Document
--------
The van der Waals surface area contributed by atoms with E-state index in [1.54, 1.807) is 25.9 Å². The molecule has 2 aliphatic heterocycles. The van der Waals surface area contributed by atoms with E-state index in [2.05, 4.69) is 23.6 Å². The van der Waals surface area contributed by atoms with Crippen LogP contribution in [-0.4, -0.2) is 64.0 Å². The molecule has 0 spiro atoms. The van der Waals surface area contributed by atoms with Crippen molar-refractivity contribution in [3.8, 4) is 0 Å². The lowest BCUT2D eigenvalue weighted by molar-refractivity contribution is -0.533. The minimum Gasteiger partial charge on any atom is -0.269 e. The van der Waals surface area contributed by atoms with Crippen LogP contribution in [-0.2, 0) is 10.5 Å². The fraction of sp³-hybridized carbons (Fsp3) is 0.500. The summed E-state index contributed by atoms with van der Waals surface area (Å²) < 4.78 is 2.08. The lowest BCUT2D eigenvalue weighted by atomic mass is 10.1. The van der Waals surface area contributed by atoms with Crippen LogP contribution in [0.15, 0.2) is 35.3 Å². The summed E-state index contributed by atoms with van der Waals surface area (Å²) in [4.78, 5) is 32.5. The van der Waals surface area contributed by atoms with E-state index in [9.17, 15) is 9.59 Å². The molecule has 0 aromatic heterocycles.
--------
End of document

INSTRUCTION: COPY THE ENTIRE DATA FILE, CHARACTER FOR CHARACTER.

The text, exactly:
The van der Waals surface area contributed by atoms with E-state index in [1.54, 1.807) is 25.9 Å². The molecule has 2 aliphatic heterocycles. The van der Waals surface area contributed by atoms with E-state index in [2.05, 4.69) is 23.6 Å². The van der Waals surface area contributed by atoms with Crippen LogP contribution in [-0.4, -0.2) is 64.0 Å². The molecule has 0 spiro atoms. The van der Waals surface area contributed by atoms with Crippen molar-refractivity contribution in [3.8, 4) is 0 Å². The lowest BCUT2D eigenvalue weighted by molar-refractivity contribution is -0.533. The minimum Gasteiger partial charge on any atom is -0.269 e. The van der Waals surface area contributed by atoms with Crippen LogP contribution in [-0.2, 0) is 10.5 Å². The fraction of sp³-hybridized carbons (Fsp3) is 0.500. The summed E-state index contributed by atoms with van der Waals surface area (Å²) < 4.78 is 2.08. The lowest BCUT2D eigenvalue weighted by atomic mass is 10.1. The van der Waals surface area contributed by atoms with Crippen LogP contribution in [0.15, 0.2) is 35.3 Å². The summed E-state index contributed by atoms with van der Waals surface area (Å²) in [4.78, 5) is 32.5. The van der Waals surface area contributed by atoms with E-state index in [9.17, 15) is 9.59 Å². The molecule has 0 aromatic heterocycles.